Skip to main content

Student Spotlight: Glendedora Dolce

For graduate students who are passionate about putting research and policy recommendations into action, the Johns Hopkins Health Policy Institute (HPI) is an invaluable experience. HPI Fellows are paired with Maryland state senators and delegates to perform policy-driven research and analysis, engage with stakeholders and prepare legislative materials, including policy briefs, memos, position papers, written/oral testimony, and legislation itself.  

Among the Spring 2024 HPI Fellows is Glendedora Dolce, now in her second year as a Health and Public Policy doctoral student. A former licensed public nurse (LPN), Dolce had dreams of becoming a physician, but decided to pursue a career in public health to prevent injuries, illnesses and health disparities, rather than treating them. She received her master's degree in public health from Emory University, where she became interested in child passenger safety through work at the local health department. After attaining her MPH, she worked at the U.S. Department of Transportation as a Public Health Fellow; it was there that she saw trends that would become the basis of her dissertation. “I noticed there was a higher number of car crash injuries in historically redlined communities,” she says, “so now I’m digging into who exactly is being injured in those communities and what can be done to protect their safety. Hopefully my research can inform urban planners and departments of transportation and ensure they plan with an equity lens.”   

Dolce was drawn to the Health and Public Policy PhD program by Johns Hopkins’ reputation as a leader in public health and was entirely convinced after seeing a lecture by HPM Chair Dr. Keshia Pollack Porter and attending Johns Hopkins Center for Injury Research and Policy Summer Institute. “I started looking into the department after that and saw that it really had everything I wanted. It would provide the best education and challenge me in a lot of ways.” 

Dolce’s HPI host is Delegate Jennifer White Holland, MSPH, a Bloomberg School alum who also serves as policy and community engagement director for the Horizon Foundation in Howard County. HPI applicants can select up to three lawmakers they would be interested in working with in the Maryland General Assembly, but Glendedora only listed Delegate White Holland because she felt such a strong connection to the delegate’s work. “She has a real passion for health equity and her constituents,” says Dolce, “and she’s sponsored a lot of impactful legislation.” In this year’s Maryland General Assembly session, Delegate White Holland’s bills include the Maryland Maternal Health Act, which strengthens coordination of care for mothers and mothers-to-be, and the Equal Pay for Equal Work Act, which would require employers to post salary ranges on all job listings. “At the very core, justice and equity are key themes in the bills I put forth,” says Delegate White Holland. “For the Equal Pay for Equal Work Act, women, particularly Black women and Latina women, are still at a disadvantage, trying to overcome decades of pay disparities. As I think about younger and future generations, it's important that we have access to information to bring to the negotiating table.”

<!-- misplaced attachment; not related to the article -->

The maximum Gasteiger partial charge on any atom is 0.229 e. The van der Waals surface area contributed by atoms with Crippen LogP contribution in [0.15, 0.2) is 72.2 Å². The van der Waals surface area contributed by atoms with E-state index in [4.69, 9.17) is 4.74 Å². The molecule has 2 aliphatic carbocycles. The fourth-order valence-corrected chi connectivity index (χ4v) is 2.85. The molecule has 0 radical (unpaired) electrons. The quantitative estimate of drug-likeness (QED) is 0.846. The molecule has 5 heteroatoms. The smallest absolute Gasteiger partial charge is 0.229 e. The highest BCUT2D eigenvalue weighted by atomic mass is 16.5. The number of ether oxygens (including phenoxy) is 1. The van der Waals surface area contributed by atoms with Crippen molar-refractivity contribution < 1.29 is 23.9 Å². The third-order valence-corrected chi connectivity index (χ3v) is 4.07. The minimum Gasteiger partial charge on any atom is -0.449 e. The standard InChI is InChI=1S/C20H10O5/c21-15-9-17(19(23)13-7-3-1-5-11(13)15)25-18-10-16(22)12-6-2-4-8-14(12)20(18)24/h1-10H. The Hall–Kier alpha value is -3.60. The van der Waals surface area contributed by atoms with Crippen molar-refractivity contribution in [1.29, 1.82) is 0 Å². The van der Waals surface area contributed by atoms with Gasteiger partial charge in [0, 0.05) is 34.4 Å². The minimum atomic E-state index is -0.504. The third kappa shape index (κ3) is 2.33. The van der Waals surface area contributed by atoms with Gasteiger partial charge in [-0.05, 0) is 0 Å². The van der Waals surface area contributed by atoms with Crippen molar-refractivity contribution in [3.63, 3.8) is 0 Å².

Dolce has been a vital asset in moving this legislation forward, says Delegate White Holland. “She’s truly a delight and brings a lot of real-life experience. Her unique career path, her interest in land use, transportation and planning and how she participates in issues at that intersection and their impact on public health is at her core. She has been involved in every bill that I have before me, doing research and helping to flesh out questions and answers to various issues. I remember what it was like at the graduate level, so being able to tap her has been a huge help. I also understand her life experience, as another young woman of color, embarking on a journey at Johns Hopkins University. Any way that I can help and provide those opportunities is fulfilling for our office and our district. I'm already wondering how I might keep her on staff long-term. She’s a significant value-add.” 

The firsthand experience of HPI in policymaking and politics in the legislative session is likewise a critical value-add for Dolce. “There’s a big disconnect between researchers and policymakers,” she says. “The HPI fellowship has taught me how to communicate with policymakers, thinking as the supporter and the opposer. This will be beneficial when conducting policy research.”  

Long term, Glendedora sees herself staying in Baltimore—notably the birthplace of redlining—and becoming involved in policy at the local level. “I want to bridge the gap between research and policymakers,” she says. “It would be very innovative to do both.”